CHARLOTTE — Twice in as many days, an otherwise smooth DNC ran into choppy waters over issues related to Israel.
On Monday, DNC Chairwoman Debbie Wasserman Schultz dropped a bombshell when she claimed she was told by an Israeli diplomat that Republican attacks on Obama over Israel undermined America’s image as an unshakable ally of the Jewish state.
The Washington Examiner’s Phillip Klein reported that she said she “heard no less than Ambassador Michael Oren say this, that what the Republicans are doing is dangerous for Israel.”
But the Israeli embassy responded with a statement from Oren, denying Wasserman Schultz’s claim. On Tuesday, Wasserman Schultz denied on FOX News that she had made the remark in question, and accused the Examiner of “deliberately” misquoting her. That claim was easily disproved by an audio recording of the event, which the Examiner posted. Despite the clip, she stood her ground, calling the Examiner a “conservative gotcha-type publication” that took her quote out of context.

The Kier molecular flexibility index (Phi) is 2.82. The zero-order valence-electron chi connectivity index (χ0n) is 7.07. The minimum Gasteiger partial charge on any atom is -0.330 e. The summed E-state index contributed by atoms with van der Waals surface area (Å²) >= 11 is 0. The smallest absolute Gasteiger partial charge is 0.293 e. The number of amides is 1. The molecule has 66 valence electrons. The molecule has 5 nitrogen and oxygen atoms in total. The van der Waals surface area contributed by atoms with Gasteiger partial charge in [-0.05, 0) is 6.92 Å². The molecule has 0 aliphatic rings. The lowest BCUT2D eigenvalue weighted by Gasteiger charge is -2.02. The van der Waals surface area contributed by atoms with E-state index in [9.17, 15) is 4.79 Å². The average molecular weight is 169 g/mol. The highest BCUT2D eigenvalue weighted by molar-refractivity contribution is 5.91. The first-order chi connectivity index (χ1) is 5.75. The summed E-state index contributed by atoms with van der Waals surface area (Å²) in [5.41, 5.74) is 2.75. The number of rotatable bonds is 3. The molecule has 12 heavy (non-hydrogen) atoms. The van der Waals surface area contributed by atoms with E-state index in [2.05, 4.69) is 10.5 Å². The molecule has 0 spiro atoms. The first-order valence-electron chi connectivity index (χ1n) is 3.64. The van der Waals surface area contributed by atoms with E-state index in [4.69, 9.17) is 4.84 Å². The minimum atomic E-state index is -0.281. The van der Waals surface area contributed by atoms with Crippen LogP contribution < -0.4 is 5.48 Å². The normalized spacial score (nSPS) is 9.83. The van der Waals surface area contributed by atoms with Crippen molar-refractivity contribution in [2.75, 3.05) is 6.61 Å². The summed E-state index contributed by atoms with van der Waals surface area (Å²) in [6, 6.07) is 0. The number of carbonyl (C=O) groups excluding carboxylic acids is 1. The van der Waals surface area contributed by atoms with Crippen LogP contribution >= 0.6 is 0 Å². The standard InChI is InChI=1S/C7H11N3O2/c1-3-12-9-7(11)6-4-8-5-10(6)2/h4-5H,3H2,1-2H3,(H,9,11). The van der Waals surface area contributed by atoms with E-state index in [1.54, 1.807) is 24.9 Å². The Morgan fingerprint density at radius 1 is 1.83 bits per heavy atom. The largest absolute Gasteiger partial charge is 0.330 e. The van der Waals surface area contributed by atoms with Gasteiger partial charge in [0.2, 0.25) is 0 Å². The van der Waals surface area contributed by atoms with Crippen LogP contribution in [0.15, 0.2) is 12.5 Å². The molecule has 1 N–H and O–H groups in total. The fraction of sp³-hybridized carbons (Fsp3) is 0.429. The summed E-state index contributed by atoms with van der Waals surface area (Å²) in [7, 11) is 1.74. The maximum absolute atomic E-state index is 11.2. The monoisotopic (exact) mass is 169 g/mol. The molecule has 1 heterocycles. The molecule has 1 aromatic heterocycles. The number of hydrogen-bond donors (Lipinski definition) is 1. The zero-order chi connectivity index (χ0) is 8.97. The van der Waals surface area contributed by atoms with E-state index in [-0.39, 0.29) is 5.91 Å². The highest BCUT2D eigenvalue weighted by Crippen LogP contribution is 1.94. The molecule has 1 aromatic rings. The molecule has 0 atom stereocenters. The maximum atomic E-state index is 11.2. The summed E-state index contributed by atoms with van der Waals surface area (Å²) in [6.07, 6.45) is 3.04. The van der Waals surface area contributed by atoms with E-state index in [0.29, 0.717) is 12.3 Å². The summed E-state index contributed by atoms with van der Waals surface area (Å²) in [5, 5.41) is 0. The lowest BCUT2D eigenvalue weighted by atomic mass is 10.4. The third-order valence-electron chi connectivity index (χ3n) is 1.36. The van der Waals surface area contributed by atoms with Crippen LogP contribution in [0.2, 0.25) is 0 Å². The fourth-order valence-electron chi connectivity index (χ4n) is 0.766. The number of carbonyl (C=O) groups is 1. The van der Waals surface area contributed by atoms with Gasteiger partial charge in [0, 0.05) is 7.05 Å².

Soon after, another Israel-related fire broke out around the DNC’s platform. Following attacks from Republicans for removing language from its 2008 platform that declared Jerusalem to be Israel’s capital, the DNC tried to reinsert the plank with a floor vote on Wednesday. Many delegates voted against the amendment for a variety of reasons, but Los Angeles Mayor Antonio Villaraigosa ultimately declared it passed.
The DNC followed up with a statement that Obama supported the new language, a small but marked rhetorical break from the past several presidents’ position that Israel’s capital should only be resolved in peace negotiations between Israelis and Palestinians.
The back-to-back Israel flare-ups are a distraction from what’s otherwise been a strong convention, featuring widely praised speeches from Michelle Obama and San Antonio mayor Julian Castro.
Benjy Sarlin is a reporter for Talking Points Memo and co-writes the campaign blog, TPM2012. He previously reported for The Daily Beast/Newsweek as their Washington Correspondent and covered local politics for the New York Sun.